Healthcare 2019: Expert Expectations for the New Year, continued from page 16 plained. “It’s become imperative to retrain and reskill employees to get the most out of investments in technology.” It’s something employees are willing to undertake. In fact, 75 percent of those participating in the PwC survey said it was ‘very’ or ‘somewhat’ important that an employer offer training in emerging technologies, and 74 percent said they were more likely to stay with an employer that offers upskill programming. Walker noted, “You have to have a workforce that’s able to move with you.” This is true across the spectrum of healthcare employees from administrative staff to providers. He added, “Clinicians are going to have to learn to work closely with technology to get the most out of it.” Another key takeaway on the changing business model is the push to create a ‘Southwest Airlines’ culture in healthcare where value and transparency play a prominent role while still meeting customer expectations. The report points to other examples, including Costco and Uber, as companies that have successfully created a ‘value line’ of products or services. “Those companies have optimized value, lowered cost, and most importantly have still figured out how to turn a profit,” said Walker. “Southwest was a disrupter in the industry,” he noted of the upstart Texas company that turned the airline industry upside down. While healthcare continues to be on a slow journey to greater price transparency, consumerism and efficiency, Walker said there has been significant movement over the last few years. “The interplay between regular industries and healthcare is greater than it’s ever been, and that’s also driving lower cost and greater efficiency,” he stated. “We know so much more now than we did about healthcare cost. We’re engaging the consumer in more efficient ways to deliver healthcare.”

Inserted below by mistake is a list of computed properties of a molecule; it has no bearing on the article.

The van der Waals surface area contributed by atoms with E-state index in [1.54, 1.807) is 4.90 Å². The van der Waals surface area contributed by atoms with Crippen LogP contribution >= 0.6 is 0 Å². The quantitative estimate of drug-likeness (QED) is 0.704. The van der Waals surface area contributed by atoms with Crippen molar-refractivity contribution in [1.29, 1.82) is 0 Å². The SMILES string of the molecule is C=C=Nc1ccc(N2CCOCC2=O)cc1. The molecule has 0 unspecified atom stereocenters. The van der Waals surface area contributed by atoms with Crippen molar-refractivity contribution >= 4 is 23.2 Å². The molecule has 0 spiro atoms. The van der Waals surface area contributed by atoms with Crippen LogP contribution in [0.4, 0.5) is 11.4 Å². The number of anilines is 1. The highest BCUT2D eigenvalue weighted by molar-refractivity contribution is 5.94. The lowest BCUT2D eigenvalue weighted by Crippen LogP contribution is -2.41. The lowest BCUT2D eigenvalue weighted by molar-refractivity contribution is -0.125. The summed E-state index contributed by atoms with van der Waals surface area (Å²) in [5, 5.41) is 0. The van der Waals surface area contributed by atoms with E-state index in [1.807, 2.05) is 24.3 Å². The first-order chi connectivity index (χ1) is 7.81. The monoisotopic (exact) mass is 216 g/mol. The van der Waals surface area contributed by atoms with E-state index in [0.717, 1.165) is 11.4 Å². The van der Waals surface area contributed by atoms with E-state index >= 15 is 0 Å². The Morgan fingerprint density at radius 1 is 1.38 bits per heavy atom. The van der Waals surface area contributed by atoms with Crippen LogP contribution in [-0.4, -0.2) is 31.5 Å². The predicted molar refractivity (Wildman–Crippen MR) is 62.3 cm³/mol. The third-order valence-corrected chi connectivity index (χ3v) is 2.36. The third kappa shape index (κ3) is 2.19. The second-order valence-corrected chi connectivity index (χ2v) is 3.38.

Drilling Down on the Disruptors Technology: “If you’re a healthcare service delivery organization, you are thinking about the portion of the population you address, the comorbidities they have, the patients at high risk, those at moderate risk, and how you become more relevant in the context of being a real solution or more important component part for that population as a whole and in a more integrated way,” Dashiff said. “To do that effectively, you have to tech-enable your business, and you are seeing the necessary investments by traditional services companies and companies with new business models.” He continued, “The pace at which technology is moving is resulting in some pretty accelerated capabilities that just frankly didn’t even exist three to five years ago.” Telemedicine and artificial intelligence are two areas where he said there is a lot of excitement for all the right reasons … both from an investment perspective and the possibilities to improve health and outcomes. Telemedicine is not just an IT play,